Friday, April 28, 2006

Does violence breed violence?

Today was a really strange day.

Today was the first time I went back to PBL since coming back from holidays. It seemed that even though I missed more lectures and the actual PBL than my fellow colleagues, I was pretty much on the ball (if only I had more days like that!), apart from getting all the pathophysiological mechanisms down, which I'm hoping that by the end of the weekend I will have.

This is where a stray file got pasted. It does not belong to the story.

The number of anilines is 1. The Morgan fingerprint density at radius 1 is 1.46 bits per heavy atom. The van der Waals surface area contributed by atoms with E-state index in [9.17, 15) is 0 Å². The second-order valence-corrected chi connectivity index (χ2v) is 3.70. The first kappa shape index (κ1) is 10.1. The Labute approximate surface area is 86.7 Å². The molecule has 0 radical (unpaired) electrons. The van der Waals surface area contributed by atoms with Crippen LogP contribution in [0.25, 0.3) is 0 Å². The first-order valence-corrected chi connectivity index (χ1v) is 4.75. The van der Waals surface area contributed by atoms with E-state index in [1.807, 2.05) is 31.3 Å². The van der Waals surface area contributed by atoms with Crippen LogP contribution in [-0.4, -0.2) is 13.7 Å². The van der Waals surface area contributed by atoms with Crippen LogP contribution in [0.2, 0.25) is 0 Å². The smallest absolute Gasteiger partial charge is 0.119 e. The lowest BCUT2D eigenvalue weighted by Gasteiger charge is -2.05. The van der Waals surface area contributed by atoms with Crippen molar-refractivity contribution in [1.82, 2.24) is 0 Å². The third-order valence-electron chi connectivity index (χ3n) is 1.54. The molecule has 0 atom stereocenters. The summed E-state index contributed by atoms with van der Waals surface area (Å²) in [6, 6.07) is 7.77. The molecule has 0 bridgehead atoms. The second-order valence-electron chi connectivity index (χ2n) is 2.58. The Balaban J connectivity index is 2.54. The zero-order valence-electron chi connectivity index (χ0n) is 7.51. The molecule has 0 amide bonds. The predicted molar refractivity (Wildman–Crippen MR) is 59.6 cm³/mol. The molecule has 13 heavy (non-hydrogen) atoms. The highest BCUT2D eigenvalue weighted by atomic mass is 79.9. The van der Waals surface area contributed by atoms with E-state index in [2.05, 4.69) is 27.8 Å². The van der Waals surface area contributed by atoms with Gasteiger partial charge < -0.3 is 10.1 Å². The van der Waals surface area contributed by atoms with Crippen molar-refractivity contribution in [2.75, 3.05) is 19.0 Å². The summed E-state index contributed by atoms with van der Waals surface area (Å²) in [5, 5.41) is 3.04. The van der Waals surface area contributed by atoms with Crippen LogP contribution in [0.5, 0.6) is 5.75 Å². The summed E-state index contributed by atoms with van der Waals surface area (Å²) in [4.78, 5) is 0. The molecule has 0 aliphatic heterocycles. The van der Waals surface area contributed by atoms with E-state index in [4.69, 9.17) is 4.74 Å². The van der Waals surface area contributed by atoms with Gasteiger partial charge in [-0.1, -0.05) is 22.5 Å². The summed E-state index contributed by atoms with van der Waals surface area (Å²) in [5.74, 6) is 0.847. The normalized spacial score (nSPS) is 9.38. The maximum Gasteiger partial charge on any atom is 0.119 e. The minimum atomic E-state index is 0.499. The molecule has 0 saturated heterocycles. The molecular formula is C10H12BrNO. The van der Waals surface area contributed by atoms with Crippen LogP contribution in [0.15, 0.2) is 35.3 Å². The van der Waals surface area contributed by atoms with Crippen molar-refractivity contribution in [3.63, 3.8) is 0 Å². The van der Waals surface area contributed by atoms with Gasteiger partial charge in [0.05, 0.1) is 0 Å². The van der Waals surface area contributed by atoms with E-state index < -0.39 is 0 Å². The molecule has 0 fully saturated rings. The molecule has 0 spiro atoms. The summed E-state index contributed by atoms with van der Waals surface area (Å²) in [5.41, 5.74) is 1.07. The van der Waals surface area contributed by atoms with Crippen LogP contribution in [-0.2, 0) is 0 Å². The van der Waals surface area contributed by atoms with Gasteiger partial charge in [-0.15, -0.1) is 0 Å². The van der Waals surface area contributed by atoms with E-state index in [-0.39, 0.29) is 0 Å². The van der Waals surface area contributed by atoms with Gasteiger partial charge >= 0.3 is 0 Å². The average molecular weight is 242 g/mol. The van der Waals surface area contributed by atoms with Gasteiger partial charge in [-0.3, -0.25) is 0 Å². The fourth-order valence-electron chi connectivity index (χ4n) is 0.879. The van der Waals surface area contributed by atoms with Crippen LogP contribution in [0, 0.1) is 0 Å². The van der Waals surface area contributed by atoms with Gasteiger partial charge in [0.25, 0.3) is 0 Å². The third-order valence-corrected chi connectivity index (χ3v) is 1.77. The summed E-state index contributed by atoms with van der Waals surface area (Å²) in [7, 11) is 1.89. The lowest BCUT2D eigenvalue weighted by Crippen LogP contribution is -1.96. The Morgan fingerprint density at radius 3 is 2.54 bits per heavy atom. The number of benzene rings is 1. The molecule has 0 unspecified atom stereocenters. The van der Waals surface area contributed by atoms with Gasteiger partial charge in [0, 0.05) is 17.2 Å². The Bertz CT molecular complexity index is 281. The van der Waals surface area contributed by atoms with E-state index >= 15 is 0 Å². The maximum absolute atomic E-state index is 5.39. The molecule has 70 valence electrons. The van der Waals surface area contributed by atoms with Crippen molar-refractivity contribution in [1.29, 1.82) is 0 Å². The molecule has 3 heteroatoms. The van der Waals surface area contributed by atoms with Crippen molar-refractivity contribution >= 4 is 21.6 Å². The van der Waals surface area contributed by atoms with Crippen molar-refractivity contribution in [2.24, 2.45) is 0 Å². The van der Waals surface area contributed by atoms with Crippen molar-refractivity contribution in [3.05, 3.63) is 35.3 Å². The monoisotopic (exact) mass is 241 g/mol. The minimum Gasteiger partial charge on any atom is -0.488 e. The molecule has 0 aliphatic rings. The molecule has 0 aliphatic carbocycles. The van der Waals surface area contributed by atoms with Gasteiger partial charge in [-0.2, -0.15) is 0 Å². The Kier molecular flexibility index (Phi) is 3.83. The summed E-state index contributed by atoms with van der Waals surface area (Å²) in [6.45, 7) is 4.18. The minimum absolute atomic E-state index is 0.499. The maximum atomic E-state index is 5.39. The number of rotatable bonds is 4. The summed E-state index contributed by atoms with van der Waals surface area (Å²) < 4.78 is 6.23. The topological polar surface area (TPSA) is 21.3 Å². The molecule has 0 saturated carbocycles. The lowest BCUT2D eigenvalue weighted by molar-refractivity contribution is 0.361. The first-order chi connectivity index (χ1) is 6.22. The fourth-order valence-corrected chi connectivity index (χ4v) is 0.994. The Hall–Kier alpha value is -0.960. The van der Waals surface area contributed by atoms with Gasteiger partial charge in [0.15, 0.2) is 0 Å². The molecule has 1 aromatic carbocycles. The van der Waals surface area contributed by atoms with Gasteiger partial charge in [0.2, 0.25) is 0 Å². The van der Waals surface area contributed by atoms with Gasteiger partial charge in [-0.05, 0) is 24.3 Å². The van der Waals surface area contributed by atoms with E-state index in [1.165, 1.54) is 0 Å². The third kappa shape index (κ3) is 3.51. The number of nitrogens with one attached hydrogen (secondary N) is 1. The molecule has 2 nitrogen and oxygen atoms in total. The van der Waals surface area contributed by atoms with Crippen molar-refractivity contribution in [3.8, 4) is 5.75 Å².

After PBL was finished, I walked down towards the bus stop in front of the Princess Alexandra Hospital. At the bus stop, this woman, who was quite dishevelled, smoking and seemed to have been drinking, asked me whether I could give her two dollars for the bus. I asked he what bus she was getting on and it turned out that her and I were catching the same bus. I told her that I wouldn't mind paying for her fare into the city. She refused and she wanted the cash. I told her again that I will pay for her fare once we got on the bus. I had my left hand outstretched, which is also the hand that I wear this multi-ringed thumb ring. She snatched and pulled off the ring and put it on. I was quite shocked and asked her to give it back. She said that it was hers and started shouting at me. I asked her again in a firm voice to give it back and she started swearing at me and saying that it was her ring. Mind you were there were a number of other people at the bus station that just stood there. I grabbed her hand and tried to pry my ring off of her finger. I realised at that point that she had a cigarette in the other hand. The thought of her burning me with her cigarette crossed my mind. At this point, the bus that I needed to catch already came and left. She started to walk off in the opposite direction of traffic. I grabbed her hand harder this time, and forced my ring off of her finger whilst she was cussed me out. I put my ring on my finger and started walking in the other direction. SMACK! This lady had all of a sudden smack me across my face, so hard in fact that I almost lost my balance and my sunnies flew off my face! I was shocked! I couldn't believe that someone would have resorted to violence over something like that; then again, to be under the influence of alcohol and/or drugs could have easily put someone in that mindset. After that moment, I walked away thinking that should I have retaliated in some way. No. Violence should not breed violence. It should stop at the very first instance; in fact, there should be none at all. I walked and sat at the bus stop. Meanwhile, the people that were around me were avoiding me. Finally a couple of people came up and asked whether I knew her. It seemed as if they were looking at me as if I were a trouble maker as well. The couple had asked me again whether I knew her and I told them no. They also asked whether I was coming from the hospital. I told them yes and that I was a medical student, in the hopes of clearing up any misconceptions they had about me. And apparently they did, because they were quite surprised, "OH! You are a medical student. I'm very sorry that that had to happen to you. You can never trust those sort of people." I felt dejected, I felt as if all the work done in the fight against stereotyping and prejudice went down the drain. I felt powerless because no matter what I could have said, it would have been all in vain. Do I want sympathy from people when they hear about things like this? No. Do I hope that these sort of things make people question their interactions with other? Yes. You know what...fuck it. I'm too tired to be thinking about this at the moment. Not only that but I'm sick and tired of knowing that the difference one person tries to make ends up being a drop in the ocean. I know that I won't stop doing what I do...but at times it's hard to keep it up.